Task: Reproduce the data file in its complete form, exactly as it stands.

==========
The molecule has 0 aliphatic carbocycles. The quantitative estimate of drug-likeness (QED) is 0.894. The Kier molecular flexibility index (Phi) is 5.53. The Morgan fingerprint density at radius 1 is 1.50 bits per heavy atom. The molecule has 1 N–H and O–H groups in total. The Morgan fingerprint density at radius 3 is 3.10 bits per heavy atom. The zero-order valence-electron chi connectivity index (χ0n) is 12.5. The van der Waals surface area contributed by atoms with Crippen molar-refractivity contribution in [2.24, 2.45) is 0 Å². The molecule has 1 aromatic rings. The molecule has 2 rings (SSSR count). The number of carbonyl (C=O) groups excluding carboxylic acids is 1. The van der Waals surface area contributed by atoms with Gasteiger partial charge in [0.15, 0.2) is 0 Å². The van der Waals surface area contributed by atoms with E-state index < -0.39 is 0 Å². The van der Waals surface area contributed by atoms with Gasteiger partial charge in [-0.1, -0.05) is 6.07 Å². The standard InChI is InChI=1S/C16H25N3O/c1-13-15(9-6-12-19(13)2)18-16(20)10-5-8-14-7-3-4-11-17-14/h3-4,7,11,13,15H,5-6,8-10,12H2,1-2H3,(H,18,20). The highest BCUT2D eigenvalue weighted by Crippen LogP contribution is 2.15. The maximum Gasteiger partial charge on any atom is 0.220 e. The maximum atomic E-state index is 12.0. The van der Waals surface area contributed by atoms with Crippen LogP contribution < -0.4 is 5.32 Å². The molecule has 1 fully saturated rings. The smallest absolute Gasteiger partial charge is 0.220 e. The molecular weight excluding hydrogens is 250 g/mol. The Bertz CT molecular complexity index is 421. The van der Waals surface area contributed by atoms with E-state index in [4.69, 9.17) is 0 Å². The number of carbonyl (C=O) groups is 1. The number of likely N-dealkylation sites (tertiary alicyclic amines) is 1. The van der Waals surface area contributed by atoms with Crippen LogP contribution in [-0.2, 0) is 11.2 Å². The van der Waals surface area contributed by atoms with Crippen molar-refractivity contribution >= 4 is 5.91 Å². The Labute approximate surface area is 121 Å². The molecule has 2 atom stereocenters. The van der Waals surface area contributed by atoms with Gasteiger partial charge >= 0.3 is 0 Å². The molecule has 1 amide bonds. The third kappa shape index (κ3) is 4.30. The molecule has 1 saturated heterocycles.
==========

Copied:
The molecule has 0 aliphatic carbocycles. The quantitative estimate of drug-likeness (QED) is 0.894. The Kier molecular flexibility index (Phi) is 5.53. The Morgan fingerprint density at radius 1 is 1.50 bits per heavy atom. The molecule has 1 N–H and O–H groups in total. The Morgan fingerprint density at radius 3 is 3.10 bits per heavy atom. The zero-order valence-electron chi connectivity index (χ0n) is 12.5. The van der Waals surface area contributed by atoms with Crippen molar-refractivity contribution in [2.24, 2.45) is 0 Å². The molecule has 1 aromatic rings. The molecule has 2 rings (SSSR count). The number of carbonyl (C=O) groups excluding carboxylic acids is 1. The van der Waals surface area contributed by atoms with Gasteiger partial charge in [0.15, 0.2) is 0 Å². The van der Waals surface area contributed by atoms with E-state index < -0.39 is 0 Å². The van der Waals surface area contributed by atoms with Gasteiger partial charge in [-0.1, -0.05) is 6.07 Å². The standard InChI is InChI=1S/C16H25N3O/c1-13-15(9-6-12-19(13)2)18-16(20)10-5-8-14-7-3-4-11-17-14/h3-4,7,11,13,15H,5-6,8-10,12H2,1-2H3,(H,18,20). The highest BCUT2D eigenvalue weighted by Crippen LogP contribution is 2.15. The maximum Gasteiger partial charge on any atom is 0.220 e. The maximum atomic E-state index is 12.0. The van der Waals surface area contributed by atoms with Crippen LogP contribution < -0.4 is 5.32 Å². The molecule has 1 fully saturated rings. The smallest absolute Gasteiger partial charge is 0.220 e. The molecular weight excluding hydrogens is 250 g/mol. The Bertz CT molecular complexity index is 421. The van der Waals surface area contributed by atoms with E-state index in [4.69, 9.17) is 0 Å². The number of carbonyl (C=O) groups is 1. The number of likely N-dealkylation sites (tertiary alicyclic amines) is 1. The van der Waals surface area contributed by atoms with Crippen LogP contribution in [-0.2, 0) is 11.2 Å². The van der Waals surface area contributed by atoms with Crippen molar-refractivity contribution >= 4 is 5.91 Å². The Labute approximate surface area is 121 Å². The molecule has 2 atom stereocenters. The van der Waals surface area contributed by atoms with Gasteiger partial charge >= 0.3 is 0 Å². The molecule has 1 amide bonds. The third kappa shape index (κ3) is 4.30. The molecule has 1 saturated heterocycles.